However, the initial outlay in terms of time and money will result in a floor that prevents water ingress and keeps your hens clean, warm, and dry, whatever the weather.
Liquid Rubbers adds a durable, hard, waterproof surface to almost any DIY project! This polyurethane deck coating provides a polyurethane elastomeric coating, which cures to a waterproof finish with excellent UV protection.
It's available in both smooth and textured finishes, as well as a range of colors. Simply apply by using a brush or roller. It's so easy, anyone can do it.
Sand can get used as semi-permanent flooring in a chicken coop. And it works similarly to a kitty litter tray. The advantage of sand is that it also fulfills your hen’s need to scratch and have dust baths on days when bad weather confines them to the coop.
For starters, you will need to lay at least two inches of construction sand (or at least construction-grade sand) in your coop. Scoop out the droppings every couple of days to keep the chicken coop clean, and periodically top up the sand as necessary.
Woodchips can be used similarly to sand to create a semi-permanent chicken coop floor. Woodchips provide a very natural environment for your chickens to live in, and they will enjoy scratching through the woodchips to hunt out tasty bugs.
A woodchip floor is not as easy to keep clean as some of the other options on our list, so you may want to put a different surface directly under the perches, where droppings tend to accumulate. The woodchip will rot down over time and need to be removed and replaced, but this rotted chicken-poop-filled woodchip makes excellent mulch for the garden!
Sheets of plywood can be cut to size to create a smooth, gap-free chicken coop floor that is easy to clean. When kept clean and dry, plywood will last many years without any problems.
One problem that many homesteaders encounter with plywood floors is that rodents may set up their homes in any gaps underneath. Ensure the edges get securely sealed to keep troublesome vermin away from your precious hens.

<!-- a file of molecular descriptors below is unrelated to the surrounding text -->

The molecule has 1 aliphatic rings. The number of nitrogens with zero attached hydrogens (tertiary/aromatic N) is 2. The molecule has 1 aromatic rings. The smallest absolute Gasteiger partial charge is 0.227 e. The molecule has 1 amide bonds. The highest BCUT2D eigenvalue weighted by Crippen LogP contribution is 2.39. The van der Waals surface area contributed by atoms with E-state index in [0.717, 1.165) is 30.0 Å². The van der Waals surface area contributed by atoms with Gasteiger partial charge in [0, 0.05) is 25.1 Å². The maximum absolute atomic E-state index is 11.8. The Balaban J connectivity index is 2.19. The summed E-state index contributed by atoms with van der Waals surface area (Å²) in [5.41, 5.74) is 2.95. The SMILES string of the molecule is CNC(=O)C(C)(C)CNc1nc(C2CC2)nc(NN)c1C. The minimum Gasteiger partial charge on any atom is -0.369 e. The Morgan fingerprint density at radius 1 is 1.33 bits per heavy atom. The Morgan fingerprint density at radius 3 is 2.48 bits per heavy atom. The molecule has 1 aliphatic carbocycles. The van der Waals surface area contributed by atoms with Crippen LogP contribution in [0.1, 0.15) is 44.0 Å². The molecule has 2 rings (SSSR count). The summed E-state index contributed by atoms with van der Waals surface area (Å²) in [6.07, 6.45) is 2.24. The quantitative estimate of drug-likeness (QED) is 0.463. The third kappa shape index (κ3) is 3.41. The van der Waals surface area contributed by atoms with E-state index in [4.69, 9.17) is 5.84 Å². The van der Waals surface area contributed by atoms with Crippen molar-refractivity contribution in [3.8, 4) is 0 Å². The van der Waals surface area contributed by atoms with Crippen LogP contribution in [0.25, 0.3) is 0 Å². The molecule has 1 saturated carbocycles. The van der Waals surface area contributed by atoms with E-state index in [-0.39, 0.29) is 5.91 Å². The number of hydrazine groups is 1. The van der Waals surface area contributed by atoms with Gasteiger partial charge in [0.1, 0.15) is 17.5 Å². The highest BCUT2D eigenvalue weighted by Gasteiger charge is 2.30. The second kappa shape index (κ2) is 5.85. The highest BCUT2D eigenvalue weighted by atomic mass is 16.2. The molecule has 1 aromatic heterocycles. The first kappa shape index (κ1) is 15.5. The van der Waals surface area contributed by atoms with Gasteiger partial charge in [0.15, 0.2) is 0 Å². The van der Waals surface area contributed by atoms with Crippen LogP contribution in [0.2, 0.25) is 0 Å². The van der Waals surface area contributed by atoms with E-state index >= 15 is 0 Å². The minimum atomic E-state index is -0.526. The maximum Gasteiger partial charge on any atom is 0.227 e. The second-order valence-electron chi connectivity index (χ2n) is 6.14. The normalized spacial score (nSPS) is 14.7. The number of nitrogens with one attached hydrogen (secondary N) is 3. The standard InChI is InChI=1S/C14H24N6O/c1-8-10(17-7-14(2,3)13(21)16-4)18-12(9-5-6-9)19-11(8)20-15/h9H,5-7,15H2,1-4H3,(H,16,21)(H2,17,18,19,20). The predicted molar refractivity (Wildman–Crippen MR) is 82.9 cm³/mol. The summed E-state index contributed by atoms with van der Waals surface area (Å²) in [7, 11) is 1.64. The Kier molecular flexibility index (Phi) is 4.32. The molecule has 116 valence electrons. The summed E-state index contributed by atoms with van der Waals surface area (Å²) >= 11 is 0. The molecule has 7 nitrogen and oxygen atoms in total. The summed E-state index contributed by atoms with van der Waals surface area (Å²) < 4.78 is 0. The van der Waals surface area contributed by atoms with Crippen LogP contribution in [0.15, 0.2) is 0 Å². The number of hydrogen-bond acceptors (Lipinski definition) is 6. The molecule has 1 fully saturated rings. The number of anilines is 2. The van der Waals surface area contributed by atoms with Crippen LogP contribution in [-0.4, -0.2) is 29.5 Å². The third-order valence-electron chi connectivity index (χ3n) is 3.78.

Hemp bedding works to create deep-litter flooring that is warm and comfortable for your hens. The hemp works great for overwintering chickens inside a large coop or barn, as hemp is highly absorbent and will gradually break down into lovely compost. Lay a thick layer of hemp in the chicken coop to start. Then top it up with a thinner layer every few days to cover any droppings.
Best Floor Types for a Chicken Coop – FAQs
Now we’ve got your chicken coop flooring options all figured out, let’s explore some other common questions about this topic!
Predators, rodents, parasites, and poor hygiene are the primary areas of concern for chicken coops. The best flooring to take care of all these problems is concrete. Concrete floors are easy to clean and (when properly implemented) keep pests at bay.
Many homesteaders do not put a floor in if they use a chicken tractor system. The coop is frequently moved to fresh ground, leaving behind an area cleared and fertilized by the hens.
There are three systems for keeping a chicken coop floor clean. Deep litter bedding systems are continually topped up with bedding to cover soiled material. Then the entire lot is dug out once or twice a year.
Alternatively, you can use a thin layer of bedding that gets removed (approximately) weekly. Some chicken owners prefer not to use any bedding whatsoever, instead sweeping out droppings and washing the floor as required.
We advise against pressure-treated wood to build a chicken coop. Pressure-treated wood could have gotten treated with toxic chemicals. Chickens like to peck at everything, including wood, and may accidentally ingest particles of tainted wood. If you are using reclaimed wood to build a chicken coop, avoid any that may have been pressure treated.
Chicken poop does not smell pleasant. And the odious aroma becomes even worse when wet! To combat the odor, you can remove droppings daily or cover them with a thin layer of bedding. Make sure the floor of your coop is kept dry by laying a chicken coop floor that prevents rainwater from seeping inside.
Summary – Best Chicken Coop Floor Options
I hope you’ve found our summary of the best chicken coop flooring options helpful! Keeping your hens clean, dry, and safe is the top priority for chicken owners, and this starts from the ground up.
If you have any questions or thoughts on building the perfect chicken coop, we’d be happy to hear them – we never mind chatting about our chooks!
Thanks again for reading.
Have a great day!